Keywords: Olive waste; Resins; Adsorption; Phenolic compounds; Antioxidants;
Purification of high-purity glycyrrhizin from licorice using hydrophilic interaction solid phase extraction coupled with preparative reversed-phase liquid chromatography by Wenyi Yu; Hongli Jin; Aijin Shen; Liang Deng; Jianlian Shi; Xingya Xue; Yadong Guo; Yanfang Liu; Xinmiao Liang (47-52).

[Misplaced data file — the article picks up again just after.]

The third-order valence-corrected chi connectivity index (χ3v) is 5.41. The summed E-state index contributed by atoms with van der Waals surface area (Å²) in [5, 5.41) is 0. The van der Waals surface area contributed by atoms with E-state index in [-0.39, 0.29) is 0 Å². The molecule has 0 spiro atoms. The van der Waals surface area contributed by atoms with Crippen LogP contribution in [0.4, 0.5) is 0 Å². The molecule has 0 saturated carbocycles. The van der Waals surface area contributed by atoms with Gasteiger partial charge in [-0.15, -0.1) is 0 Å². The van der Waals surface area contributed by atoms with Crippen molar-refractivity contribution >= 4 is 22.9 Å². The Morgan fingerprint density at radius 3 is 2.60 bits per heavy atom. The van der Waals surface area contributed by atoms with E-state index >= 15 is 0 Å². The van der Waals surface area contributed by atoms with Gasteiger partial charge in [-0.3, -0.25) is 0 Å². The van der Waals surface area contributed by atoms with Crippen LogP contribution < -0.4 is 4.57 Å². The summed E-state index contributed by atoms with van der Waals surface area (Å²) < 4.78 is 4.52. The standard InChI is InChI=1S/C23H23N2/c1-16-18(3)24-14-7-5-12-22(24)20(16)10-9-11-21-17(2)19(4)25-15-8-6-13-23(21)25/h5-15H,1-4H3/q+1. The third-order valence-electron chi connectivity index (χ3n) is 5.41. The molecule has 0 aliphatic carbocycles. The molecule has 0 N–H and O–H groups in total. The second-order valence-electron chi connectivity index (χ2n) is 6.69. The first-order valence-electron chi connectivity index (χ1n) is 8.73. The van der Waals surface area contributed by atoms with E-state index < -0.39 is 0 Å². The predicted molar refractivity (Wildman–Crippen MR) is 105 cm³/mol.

Glycyrrhizin (GA), a major bioactive compound in licorice, has been extensively used throughout the world as a medicine to treat chronic viral hepatitis and allergic dermatitis. In this study, a new method based on hydrophilic interaction solid phase extraction (HILIC-SPE) and preparative reversed-phase liquid chromatography (prep-RPLC) was developed to purify GA with high purity from the complex licorice extract. Via evaluation of retention behavior of GA and flavonoids in different commercially available columns, a hydrophilic column——Click XIon was finally chosen for the purification due to its excellent resolution toward GA and flavonoids under HILIC mode. To optimize the SPE elution conditions, relative factors including water content, pH and ionic strength had been investigated in chromatographic condition. The result indicated that the most appropriate water content was 30% and pH at 4.00, as well as salt concentration should be controlled at 5 mM. In addition, the optimization revealed that GA experiences both hydrophilic interaction and ion-exchange interaction on the Click XIon material. According to the chromatographic evaluation, the optimized conditions were applied to HILIC-SPE to enrich GA from licorice, which leads to an increased content of GA from 13.67% to 64.22%. Finally, prep-RPLC was performed to obtain GA with purity higher than 99.00%，which demonstrating great prospect in large-scale preparation of GA.